Robert F. Rhone
Over the course of the unit students will daily add an entry into their 'What, Why?' journals, then participate in a class activity. These activities will include readings, note taking, group activities, etc. Below is a list of the journal entries as well as what the general objective of the day will be. Each of these lessons are designed for a forty five minute class period. The 'what, why' questions are used as an initiation at the beginning of each class. I always put my initiation questions in the same spot on the white board in my room. This is a good way to get students busy at the beginning of class, as well as get the quiet quickly. Also at the end of each class, as closure, students complete an exit-slip. This is a quick way to get some feedback from students about what they learned that day in class. It also forces them to practice writing out their ideas. I use the exit-slip answers to judge how effective the lesson was and whether or not I can move on to the next topic. If the exit slips are way off I can review the objective again or maybe even re-teach the topic.
Day one and two: The cycle of marketing
What, Why?: What were your impressions of the kinds of advertisements you saw after school yesterday? Why do you think they were placed where they were? Debriefing about this homework assignment will enlighten students about how much advertising they are actually exposed to. The teacher should prompt the students with questions like: Are you more likely to use these products because of their advertisements? What parts of Hull's equation are being altered by the advertisements you see? What parts of Maslow's pyramid are being fulfilled by these products? What kinds of conclusions can you make about your list of advertisements?
Activity: In class the students will view parts of the PBS special The Merchants of Cool. This can be done in a number of ways; there are actually a number of great classroom ideas on the Website where you can find the documentary in its entirety. (http://www.pbs.org/wgbh/pages/frontline/shows/cool/) I like to have students complete 3-2-1 activities while watching such films. They identify three facts from the video, two opinions about those facts, and one connection to their own life. An important part of the film that should be emphasized is the cycle of marketing that they discuss at length. Which is simply that it is difficult to discern the difference between authentic product development and products created using market information gathered fro teenagers. A company makes a product ----> teenagers buy the product ----> the product is cool ------>companies make the product. Where does this cycle begin?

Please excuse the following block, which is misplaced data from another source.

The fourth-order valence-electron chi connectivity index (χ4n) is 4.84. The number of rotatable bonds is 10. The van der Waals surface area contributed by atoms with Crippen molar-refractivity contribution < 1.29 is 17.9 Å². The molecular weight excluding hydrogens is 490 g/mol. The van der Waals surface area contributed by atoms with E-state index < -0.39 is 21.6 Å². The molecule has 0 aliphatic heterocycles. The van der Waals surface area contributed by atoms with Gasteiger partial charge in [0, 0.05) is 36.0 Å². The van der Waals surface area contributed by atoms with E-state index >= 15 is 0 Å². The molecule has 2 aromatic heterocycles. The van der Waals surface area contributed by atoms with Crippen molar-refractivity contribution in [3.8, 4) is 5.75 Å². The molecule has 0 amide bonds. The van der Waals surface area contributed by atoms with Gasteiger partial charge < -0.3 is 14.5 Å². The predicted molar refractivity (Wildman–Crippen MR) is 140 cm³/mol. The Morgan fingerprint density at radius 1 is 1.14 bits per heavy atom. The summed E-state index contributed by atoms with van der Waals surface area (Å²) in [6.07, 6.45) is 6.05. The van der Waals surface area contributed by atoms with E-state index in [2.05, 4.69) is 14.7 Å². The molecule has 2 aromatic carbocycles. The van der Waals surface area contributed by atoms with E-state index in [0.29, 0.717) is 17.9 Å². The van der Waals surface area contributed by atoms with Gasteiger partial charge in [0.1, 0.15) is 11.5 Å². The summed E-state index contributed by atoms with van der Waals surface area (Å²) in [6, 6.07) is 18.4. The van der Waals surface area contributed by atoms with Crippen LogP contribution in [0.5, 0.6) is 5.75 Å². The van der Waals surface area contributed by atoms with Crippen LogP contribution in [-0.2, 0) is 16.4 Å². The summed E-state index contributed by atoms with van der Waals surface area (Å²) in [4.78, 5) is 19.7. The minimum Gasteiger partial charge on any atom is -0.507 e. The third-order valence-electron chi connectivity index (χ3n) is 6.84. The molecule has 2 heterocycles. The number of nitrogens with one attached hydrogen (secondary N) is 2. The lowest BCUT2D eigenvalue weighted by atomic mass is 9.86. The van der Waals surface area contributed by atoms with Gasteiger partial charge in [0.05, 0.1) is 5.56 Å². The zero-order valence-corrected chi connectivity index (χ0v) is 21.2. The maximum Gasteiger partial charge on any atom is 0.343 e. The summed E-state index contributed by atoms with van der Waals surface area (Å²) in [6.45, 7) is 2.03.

Also you can present sections of Malcolm Gladwell's Cool Hunters article you can find online. In the article Gladwell explores almost all the same issues that the film does.
Closure: Was there anything in this film that surprised you about how companies gather information about you? Is this fair? Are you comfortable with it? Will this change your behavior at all?
Extension: Students will write a paragraph summarizing the ideas presented in the film and article. Sentence starter: The Merchants of Cool explains that big companies manipulate teenagers in many different ways, I believe that this practice is.....
Day three: Humanistic Theory
What, Why?: What was the last food purchase you made? Why did you choose this specific item over something else? These questions should lead to a class discussion of the hierarchy of needs. As well as introducing the persuasion of modern advertising. Some questions the teacher can ask during this discussion include: Have you ever seen an advertisement for the product you chose? Did you buy this food item to consume for a meal, or a snack? Was it absolutely necessary purchase? Was this a snack?
Activity: During the class activity students will read an excerpt from their textbook about Abraham Maslow's hierarchy of needs. In a group of three they will read and complete a pyramid graphic organizer of the different level of needs. After the groups are finished the students will complete the same pyramid organizer on the board.
Closure: As an exit slip students will give an example of something that fulfills a need for each section of the pyramid. I.E. Physical Need- A bowl of cereal, Safety- A house to live in, etc.
Extension: For homework students will write a five-sentence paragraph explaining how far up the pyramid they think they are, which sections do they have a mastery of in their own life. Each student will receive a sentence starter to begin their paragraph and keep them on track. Sentence starter: In my life, the sections of Maslow's pyramid I have mastered are....., the ones I have not are....... .
Day four: Drive reduction Theory
What, Why?: What instincts do we as humans act on? Why does it sometimes seem we don't have any choice over our actions? These questions should lead to a class discussion that introduces what kinds of drives humans have, hunger drive, sex drive, etc. as well as introducing Clark Hull's theory of drive reduction.